Preparing for storage for big data and analytics
Andri Selamat explains how organisations have the tools to analyse their business operations as never before.
This level of analysis is made possible by advances in database, analytics and storage technology to create a class of solutions that come under the banner of ‘Big Data.
‘Big Data’ is a set of processes and technologies that give organisations the capability to analyse large unstructured data sets in near real-time. This represents significant progress over data warehousing technology which is designed to analyse only structured data with batch processed responses.
All organisations operate in a world of big data
We live in a world where an estimated 5.2 quintillion bytes of data are created every day.
However, it is only in recent years that companies have had the technology to manage and analyse the ever increasing amounts of data available to them. An example of big data’s impact on an organisation is described below:
Macy’s, the largest department store chain in the USA, can adjust prices across its entire range of products several times a day – possible because it implemented a big data solution that reviews 2 terabytes of data daily. This process used to take seven days but now allows Macy’s to adjust prices to those of local competitors within hours. This price tracking system will require over 730 terabytes of data storage each year.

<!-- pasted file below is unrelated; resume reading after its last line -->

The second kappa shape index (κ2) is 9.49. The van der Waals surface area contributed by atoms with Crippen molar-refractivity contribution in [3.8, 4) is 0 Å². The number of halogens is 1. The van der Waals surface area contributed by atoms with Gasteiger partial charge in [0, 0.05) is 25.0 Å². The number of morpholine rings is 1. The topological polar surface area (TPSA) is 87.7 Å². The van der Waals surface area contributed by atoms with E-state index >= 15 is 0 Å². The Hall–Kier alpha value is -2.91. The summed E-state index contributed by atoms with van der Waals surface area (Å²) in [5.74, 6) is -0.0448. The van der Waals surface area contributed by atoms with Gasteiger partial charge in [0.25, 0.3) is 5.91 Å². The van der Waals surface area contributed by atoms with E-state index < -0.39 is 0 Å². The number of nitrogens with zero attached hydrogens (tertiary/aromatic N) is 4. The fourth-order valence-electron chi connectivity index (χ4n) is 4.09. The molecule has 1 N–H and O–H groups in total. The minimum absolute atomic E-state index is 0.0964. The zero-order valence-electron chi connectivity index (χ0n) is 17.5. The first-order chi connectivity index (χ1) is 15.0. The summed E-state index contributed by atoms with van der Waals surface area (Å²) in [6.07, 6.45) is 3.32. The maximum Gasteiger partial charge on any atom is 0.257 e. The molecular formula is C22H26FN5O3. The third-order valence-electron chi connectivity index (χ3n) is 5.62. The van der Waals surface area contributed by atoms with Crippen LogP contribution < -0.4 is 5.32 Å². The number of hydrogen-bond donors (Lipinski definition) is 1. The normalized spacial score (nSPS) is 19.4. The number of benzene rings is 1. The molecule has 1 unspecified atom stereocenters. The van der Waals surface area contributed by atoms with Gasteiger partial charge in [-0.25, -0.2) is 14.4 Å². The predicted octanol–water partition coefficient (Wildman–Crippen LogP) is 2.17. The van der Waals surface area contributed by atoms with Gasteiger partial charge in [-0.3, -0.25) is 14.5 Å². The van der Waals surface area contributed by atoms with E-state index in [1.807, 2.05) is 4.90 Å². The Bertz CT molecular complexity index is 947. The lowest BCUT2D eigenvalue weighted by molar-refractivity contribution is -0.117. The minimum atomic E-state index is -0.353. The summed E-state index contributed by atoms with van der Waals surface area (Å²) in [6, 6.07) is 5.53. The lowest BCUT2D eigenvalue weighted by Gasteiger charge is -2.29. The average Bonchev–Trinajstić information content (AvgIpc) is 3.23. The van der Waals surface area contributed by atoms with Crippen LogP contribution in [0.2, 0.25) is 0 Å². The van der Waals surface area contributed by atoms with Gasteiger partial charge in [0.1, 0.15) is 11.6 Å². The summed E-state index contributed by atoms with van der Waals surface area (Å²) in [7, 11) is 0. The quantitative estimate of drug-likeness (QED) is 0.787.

The ability to analyse terabyte and petabyte data sets has become critical in the ongoing search for competitive advantage. It is sobering to think that the exabyte (1,000 petabytes) will soon be a common measure of storage in enterprise computing.
This exponential growth in big data has a corresponding effect on storage planning.
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Big data storage planning considerations – the three Vs
Gartner’s 3 Vs model of big data is widely used to describe the main features of big data applications. There are three core characteristics a big data storage solution needs to consider: volume, velocity and variety; let’s consider each in more detail:
Terabytes and petabytes of data need to be stored in a scalable solution that can accommodate planned data growth. So storage is evolving from discrete devices and networks to hyper-converged systems where compute, storage and virtualisation co-exist on a single platform. Both Nutanix and Nimble are examples of hyper-converged solutions that enable you to better manage and scale both your data and compute requirements.
The network the data is transferred over must not become a bottleneck. The distributed nature of the Hadoop Distributed File System (HDFS) is a response to this challenge, where compute is moved to the data location rather than processing the data centrally.
The velocity of data refers to the speed at which data arrives and the speed at which it must be presented to users.
The delay arising from disk I/O on such large volumes of data has led to the evolution of RAM-based database solutions in recent years. For example, SAP HANA uses ‘data held in memory’ to process large data sets faster than on physical storage, while Nimble uses Cache Accelerated Sequential Layout (CASL) to optimise flash memory.